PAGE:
Fall death leads to reforms at hospital

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THE DEATH of an elderly man after two serious falls in hospital has prompted extensive reforms after his family raised concerns about his care.

Raymond Hack, 89, died at Worthing Hospital on April 29, 2013, after two falls on Brooklands ward in two days.

An inquest into his death at Centenery House, in Durrington, on Thursday, heard that a risk assessment form had not been updated following his first fall, while his family had unanswered questions about his care.

A letter to the hospital by Mr Hack’s son, David, read: “My aim is to ascertain the true facts surrounding my father’s death and that those culpable will learn from and accept responsibility for their mistakes.

“To know my father met such a violent end in your hospital has had a devastating effect.”

Mr Hack, of Small Dole, near Steyning, was admitted to the ward on April 12.

He was an unwilling patient, concerned only with his poor hearing. He remained in hospital while decisions on his ongoing care were made, with a residential placement discussed.

On April 25, he fell for the first time and his condition worsened throughout the day.

Ward sister Samantha Jackson said: “As the evening went on, we found him getting more unreasonable and he started to become quite comatose.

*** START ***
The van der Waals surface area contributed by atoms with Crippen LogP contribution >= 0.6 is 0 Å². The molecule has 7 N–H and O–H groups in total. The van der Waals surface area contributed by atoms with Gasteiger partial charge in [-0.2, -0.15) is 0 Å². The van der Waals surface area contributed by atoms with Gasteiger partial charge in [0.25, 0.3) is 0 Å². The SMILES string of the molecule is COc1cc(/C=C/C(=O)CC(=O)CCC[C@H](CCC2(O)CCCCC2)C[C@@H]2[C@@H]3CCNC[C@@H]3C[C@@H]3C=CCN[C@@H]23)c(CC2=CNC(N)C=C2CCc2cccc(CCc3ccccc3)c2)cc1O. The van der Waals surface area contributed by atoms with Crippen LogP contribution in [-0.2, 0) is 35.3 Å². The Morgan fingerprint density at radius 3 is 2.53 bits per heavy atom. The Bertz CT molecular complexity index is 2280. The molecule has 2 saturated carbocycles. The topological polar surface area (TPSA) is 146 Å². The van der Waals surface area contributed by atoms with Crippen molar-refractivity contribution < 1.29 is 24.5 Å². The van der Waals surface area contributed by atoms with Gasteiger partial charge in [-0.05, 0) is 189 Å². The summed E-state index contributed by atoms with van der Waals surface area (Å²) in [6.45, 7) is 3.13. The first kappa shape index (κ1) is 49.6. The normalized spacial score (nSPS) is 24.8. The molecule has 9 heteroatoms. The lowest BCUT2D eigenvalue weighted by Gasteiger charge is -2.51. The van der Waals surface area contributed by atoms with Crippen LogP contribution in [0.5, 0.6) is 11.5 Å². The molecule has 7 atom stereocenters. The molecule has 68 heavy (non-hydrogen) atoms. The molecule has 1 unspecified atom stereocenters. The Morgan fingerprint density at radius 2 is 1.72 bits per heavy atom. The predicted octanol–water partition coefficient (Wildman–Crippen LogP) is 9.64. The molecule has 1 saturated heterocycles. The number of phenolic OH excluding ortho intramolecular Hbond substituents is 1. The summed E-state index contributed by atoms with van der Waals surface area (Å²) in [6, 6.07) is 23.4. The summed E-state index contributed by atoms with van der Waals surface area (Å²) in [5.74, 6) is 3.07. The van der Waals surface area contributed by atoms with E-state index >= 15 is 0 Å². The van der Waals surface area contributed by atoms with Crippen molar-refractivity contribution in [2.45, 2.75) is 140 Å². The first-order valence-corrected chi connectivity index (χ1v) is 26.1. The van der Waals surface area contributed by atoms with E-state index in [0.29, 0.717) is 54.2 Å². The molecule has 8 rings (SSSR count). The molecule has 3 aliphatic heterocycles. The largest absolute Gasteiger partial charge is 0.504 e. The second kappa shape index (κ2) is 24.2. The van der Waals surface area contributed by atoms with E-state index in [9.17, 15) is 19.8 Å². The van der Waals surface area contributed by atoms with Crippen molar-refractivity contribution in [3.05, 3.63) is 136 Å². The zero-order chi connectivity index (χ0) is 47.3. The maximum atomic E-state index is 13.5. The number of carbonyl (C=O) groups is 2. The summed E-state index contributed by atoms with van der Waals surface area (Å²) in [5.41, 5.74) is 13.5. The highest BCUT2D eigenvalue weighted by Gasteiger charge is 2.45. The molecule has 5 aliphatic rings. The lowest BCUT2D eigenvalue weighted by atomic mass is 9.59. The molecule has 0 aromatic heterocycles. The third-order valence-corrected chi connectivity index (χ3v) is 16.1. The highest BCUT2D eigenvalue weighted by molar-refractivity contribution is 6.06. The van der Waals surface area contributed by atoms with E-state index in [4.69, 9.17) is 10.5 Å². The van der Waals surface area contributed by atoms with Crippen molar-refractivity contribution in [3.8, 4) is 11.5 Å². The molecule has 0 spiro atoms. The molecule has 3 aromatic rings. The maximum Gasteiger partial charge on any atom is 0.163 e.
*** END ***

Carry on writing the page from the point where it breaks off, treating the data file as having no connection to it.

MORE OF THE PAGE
“I had to go and tell his wife, who was also in hospital, that he wasn’t very well.

“We put them together as we didn’t think he was going to survive but the next morning he was reading his newspaper, telling us to leave him alone and go away.”

The inquest heard how staff were distressed about the incident and had not immediately updated Mr Hack’s falls risk assessment, having stayed late to monitor his condition.

After his apparent recovery, Mr Hack fell again during the following night, which left him unconscious until his eventual death.

Reflecting on what could be done differently in future, Sister Jackson said she ‘should have made sure’ the assessment was updated.

But when asked if Mr Hack may have been suitable for a low-profile bed, which was fitted with crash mats to reduce the impact of potential falls, she maintained he may not have been eligible.

She also explained the ward had two observational bed spaces, where patients could be kept under closer watch but they were occupied at the time.

Instead, hourly checks were made on Mr Hack.

Since the incident, the hospital has tightened up documentation and handover procedures, patients are given special gripping socks and new equipment, including pressure sensor mats, had been purchased.

The number of falls was adjudged to be on the decrease.

In recording a verdict of accidental death, coroner Dr David Skipp said the measures taken were ‘excellent’ .

He acknowledged the risk of falls, particularly in the case of geriatric wards, would never be completely eliminated.

Mr Hack died primarily of an acute subdural haemorrhage as a result of the fall.

The Herald requested a comment from Western Sussex Hospitals NHS Trust but they were unavailable for comment.